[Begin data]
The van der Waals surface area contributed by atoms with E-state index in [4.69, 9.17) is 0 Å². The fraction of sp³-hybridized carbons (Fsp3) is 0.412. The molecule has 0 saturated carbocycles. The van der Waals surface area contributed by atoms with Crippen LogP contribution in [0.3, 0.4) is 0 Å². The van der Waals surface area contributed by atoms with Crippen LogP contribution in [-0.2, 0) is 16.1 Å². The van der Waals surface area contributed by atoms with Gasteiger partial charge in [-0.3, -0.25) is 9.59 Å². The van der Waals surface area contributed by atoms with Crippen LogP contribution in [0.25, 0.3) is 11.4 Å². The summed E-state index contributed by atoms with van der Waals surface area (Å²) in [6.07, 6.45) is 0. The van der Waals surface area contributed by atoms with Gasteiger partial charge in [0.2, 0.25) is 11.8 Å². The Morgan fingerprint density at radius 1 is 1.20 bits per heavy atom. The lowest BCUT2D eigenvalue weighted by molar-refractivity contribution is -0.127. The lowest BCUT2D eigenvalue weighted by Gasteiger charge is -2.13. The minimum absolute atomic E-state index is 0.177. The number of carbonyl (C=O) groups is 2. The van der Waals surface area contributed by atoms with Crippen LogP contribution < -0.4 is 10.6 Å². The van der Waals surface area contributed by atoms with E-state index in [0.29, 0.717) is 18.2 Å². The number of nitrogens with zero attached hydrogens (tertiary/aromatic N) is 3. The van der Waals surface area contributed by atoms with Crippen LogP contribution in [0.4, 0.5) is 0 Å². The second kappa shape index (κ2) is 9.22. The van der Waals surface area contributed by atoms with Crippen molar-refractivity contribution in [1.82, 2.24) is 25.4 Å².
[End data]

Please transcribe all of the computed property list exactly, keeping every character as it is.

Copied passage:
The van der Waals surface area contributed by atoms with E-state index in [4.69, 9.17) is 0 Å². The fraction of sp³-hybridized carbons (Fsp3) is 0.412. The molecule has 0 saturated carbocycles. The van der Waals surface area contributed by atoms with Crippen LogP contribution in [0.3, 0.4) is 0 Å². The van der Waals surface area contributed by atoms with Crippen LogP contribution in [-0.2, 0) is 16.1 Å². The van der Waals surface area contributed by atoms with Gasteiger partial charge in [-0.3, -0.25) is 9.59 Å². The van der Waals surface area contributed by atoms with Crippen LogP contribution in [0.25, 0.3) is 11.4 Å². The summed E-state index contributed by atoms with van der Waals surface area (Å²) in [6.07, 6.45) is 0. The van der Waals surface area contributed by atoms with Gasteiger partial charge in [0.2, 0.25) is 11.8 Å². The Morgan fingerprint density at radius 1 is 1.20 bits per heavy atom. The lowest BCUT2D eigenvalue weighted by molar-refractivity contribution is -0.127. The lowest BCUT2D eigenvalue weighted by Gasteiger charge is -2.13. The minimum absolute atomic E-state index is 0.177. The number of carbonyl (C=O) groups is 2. The van der Waals surface area contributed by atoms with Crippen LogP contribution < -0.4 is 10.6 Å². The van der Waals surface area contributed by atoms with E-state index in [0.29, 0.717) is 18.2 Å². The number of nitrogens with zero attached hydrogens (tertiary/aromatic N) is 3. The van der Waals surface area contributed by atoms with Crippen LogP contribution in [0.4, 0.5) is 0 Å². The second kappa shape index (κ2) is 9.22. The van der Waals surface area contributed by atoms with Crippen molar-refractivity contribution in [1.82, 2.24) is 25.4 Å².